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NASA aiming to tow asteroid to the moon

PHOENIX -- Instead of aiming for the moon, NASA's looking for an asteroid.

If lawmakers approve a proposed mission, an unmanned spacecraft will capture a small asteroid and put in in the moon's orbit so future astronauts can visit and study it in the future.

"You have to find the asteroid, then you're going to send a probe to it, you're going to grab it, you're going to capture it and then you're gonna tow it back home," Mike George from the Arizona Science Center Planetarium explained Monday.

The project is estimated to cost $2.6 billion dollars. If all goes as planned, astronauts could be visiting the asteroid as early as 2021.

George said the research that can come from the mission makes it worthwhile.

"If we can bring back an asteroid and we can study it, we can find out more about asteroids and maybe how we can deflect those if we know about them well in advance," hr said.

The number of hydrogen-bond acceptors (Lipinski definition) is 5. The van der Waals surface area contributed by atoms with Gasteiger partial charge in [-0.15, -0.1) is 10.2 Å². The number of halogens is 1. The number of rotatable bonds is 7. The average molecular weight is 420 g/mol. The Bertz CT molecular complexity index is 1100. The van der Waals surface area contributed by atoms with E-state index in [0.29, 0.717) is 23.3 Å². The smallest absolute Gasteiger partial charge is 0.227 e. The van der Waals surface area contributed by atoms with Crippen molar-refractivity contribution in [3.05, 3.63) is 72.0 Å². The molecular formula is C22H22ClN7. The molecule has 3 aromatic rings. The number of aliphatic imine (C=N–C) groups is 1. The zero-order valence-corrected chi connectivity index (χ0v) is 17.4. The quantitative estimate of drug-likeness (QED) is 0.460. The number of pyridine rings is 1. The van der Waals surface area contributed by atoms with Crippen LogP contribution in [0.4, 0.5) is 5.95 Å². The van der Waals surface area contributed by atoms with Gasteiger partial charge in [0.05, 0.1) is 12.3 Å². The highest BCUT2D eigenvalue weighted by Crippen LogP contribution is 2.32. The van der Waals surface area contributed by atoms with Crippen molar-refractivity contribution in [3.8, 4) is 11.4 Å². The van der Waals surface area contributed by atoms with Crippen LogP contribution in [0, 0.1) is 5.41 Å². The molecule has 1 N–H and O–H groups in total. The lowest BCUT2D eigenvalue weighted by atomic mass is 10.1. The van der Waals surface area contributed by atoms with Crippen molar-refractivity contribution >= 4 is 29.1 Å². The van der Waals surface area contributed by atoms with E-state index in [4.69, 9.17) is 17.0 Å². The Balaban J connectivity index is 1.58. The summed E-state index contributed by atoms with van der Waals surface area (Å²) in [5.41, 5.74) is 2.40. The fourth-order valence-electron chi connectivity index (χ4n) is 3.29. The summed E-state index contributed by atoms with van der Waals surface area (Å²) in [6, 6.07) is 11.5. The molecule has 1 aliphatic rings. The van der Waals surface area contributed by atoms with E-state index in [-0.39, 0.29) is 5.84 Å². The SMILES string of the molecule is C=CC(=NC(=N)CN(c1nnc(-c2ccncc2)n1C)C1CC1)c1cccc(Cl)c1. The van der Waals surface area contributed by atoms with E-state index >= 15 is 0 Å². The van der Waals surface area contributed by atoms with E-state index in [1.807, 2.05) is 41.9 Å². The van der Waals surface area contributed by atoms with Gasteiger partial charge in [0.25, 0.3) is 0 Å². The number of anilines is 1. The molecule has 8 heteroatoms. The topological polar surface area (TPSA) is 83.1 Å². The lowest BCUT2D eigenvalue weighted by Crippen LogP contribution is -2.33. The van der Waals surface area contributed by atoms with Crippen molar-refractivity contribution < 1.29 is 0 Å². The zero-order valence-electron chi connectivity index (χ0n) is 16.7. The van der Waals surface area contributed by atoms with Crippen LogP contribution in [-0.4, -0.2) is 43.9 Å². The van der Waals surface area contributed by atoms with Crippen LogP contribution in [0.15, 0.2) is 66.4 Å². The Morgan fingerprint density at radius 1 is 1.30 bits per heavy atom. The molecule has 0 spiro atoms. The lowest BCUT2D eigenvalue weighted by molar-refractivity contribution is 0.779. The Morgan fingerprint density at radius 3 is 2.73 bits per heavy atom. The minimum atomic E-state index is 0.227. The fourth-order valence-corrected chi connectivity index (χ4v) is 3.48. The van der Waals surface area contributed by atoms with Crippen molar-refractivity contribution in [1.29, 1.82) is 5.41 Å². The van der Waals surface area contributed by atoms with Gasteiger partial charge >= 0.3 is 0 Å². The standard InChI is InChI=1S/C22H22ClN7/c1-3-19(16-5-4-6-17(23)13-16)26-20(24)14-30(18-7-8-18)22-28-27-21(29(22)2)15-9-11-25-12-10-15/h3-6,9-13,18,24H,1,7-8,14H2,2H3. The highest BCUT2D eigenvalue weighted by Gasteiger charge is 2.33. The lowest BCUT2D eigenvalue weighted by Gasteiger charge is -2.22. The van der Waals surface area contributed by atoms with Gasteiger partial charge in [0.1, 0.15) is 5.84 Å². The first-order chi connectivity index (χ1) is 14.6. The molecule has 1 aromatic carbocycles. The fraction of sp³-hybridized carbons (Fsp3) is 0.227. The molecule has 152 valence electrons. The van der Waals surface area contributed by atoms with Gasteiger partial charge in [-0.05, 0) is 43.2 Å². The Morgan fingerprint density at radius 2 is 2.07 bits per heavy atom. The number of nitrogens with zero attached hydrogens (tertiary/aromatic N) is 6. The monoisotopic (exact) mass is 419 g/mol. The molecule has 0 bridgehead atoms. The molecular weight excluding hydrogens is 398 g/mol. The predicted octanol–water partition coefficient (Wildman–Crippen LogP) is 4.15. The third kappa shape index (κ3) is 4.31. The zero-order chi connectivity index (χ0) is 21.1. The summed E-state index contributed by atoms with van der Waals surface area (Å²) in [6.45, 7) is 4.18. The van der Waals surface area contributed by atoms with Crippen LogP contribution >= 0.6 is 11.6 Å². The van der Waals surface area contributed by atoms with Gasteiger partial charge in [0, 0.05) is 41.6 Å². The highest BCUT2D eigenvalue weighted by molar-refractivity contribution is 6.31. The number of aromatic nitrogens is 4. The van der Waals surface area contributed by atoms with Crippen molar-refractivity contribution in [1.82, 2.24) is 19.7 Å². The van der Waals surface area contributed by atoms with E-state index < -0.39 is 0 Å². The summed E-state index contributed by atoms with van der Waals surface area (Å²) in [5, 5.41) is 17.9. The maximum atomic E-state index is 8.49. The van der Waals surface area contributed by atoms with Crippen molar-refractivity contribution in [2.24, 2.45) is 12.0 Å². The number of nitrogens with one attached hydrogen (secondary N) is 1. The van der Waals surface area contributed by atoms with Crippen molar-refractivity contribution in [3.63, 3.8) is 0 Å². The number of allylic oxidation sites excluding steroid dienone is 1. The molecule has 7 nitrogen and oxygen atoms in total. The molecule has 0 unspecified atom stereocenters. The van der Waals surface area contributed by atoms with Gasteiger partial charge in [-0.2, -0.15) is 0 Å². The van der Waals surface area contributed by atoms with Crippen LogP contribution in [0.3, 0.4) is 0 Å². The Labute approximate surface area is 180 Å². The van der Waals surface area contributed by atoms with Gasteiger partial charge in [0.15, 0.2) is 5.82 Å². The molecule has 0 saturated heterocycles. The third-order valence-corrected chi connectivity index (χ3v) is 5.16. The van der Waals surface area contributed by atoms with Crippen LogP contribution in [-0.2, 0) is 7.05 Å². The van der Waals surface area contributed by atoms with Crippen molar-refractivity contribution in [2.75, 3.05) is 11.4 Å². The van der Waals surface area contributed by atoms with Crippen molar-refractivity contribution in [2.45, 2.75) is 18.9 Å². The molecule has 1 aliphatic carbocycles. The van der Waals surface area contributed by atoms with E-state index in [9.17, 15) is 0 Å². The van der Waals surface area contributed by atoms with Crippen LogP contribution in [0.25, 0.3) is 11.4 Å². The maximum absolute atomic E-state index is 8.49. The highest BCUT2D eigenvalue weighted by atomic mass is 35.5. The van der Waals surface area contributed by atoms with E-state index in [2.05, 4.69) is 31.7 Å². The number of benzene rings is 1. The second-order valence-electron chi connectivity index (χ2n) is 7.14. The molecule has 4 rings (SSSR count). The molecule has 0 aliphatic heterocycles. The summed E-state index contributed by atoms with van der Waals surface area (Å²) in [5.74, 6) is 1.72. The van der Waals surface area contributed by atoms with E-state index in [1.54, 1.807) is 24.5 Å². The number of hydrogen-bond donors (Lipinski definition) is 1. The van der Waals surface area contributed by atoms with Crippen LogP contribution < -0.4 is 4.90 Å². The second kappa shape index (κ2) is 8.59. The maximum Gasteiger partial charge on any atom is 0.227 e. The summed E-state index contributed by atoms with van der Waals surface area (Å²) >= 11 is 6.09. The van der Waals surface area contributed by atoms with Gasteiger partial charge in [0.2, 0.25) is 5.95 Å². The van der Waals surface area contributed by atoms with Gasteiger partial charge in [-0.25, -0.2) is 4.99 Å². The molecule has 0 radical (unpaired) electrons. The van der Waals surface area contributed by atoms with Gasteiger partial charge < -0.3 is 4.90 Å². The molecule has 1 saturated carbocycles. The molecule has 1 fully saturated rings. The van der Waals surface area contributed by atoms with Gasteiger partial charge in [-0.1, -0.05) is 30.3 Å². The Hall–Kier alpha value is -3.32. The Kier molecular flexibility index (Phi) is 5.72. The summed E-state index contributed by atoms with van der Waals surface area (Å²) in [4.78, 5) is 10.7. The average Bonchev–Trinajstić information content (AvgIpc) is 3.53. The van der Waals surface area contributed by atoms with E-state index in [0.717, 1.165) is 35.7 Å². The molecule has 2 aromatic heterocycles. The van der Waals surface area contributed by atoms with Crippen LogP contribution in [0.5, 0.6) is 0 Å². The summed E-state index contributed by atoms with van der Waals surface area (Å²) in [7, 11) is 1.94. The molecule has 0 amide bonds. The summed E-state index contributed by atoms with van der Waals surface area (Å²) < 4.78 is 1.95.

George said the asteroid will stay in place where it is put and will not pose a danger to Earth. The ideal rock is described by NASA as 20 to 30 feet in diameter and weighing 500 tons. It would be captured in a cup-shaped container described as an "inflatable asteroid capture bag."

The White House will include $105 million to begin work on the project in the 2014 budget.

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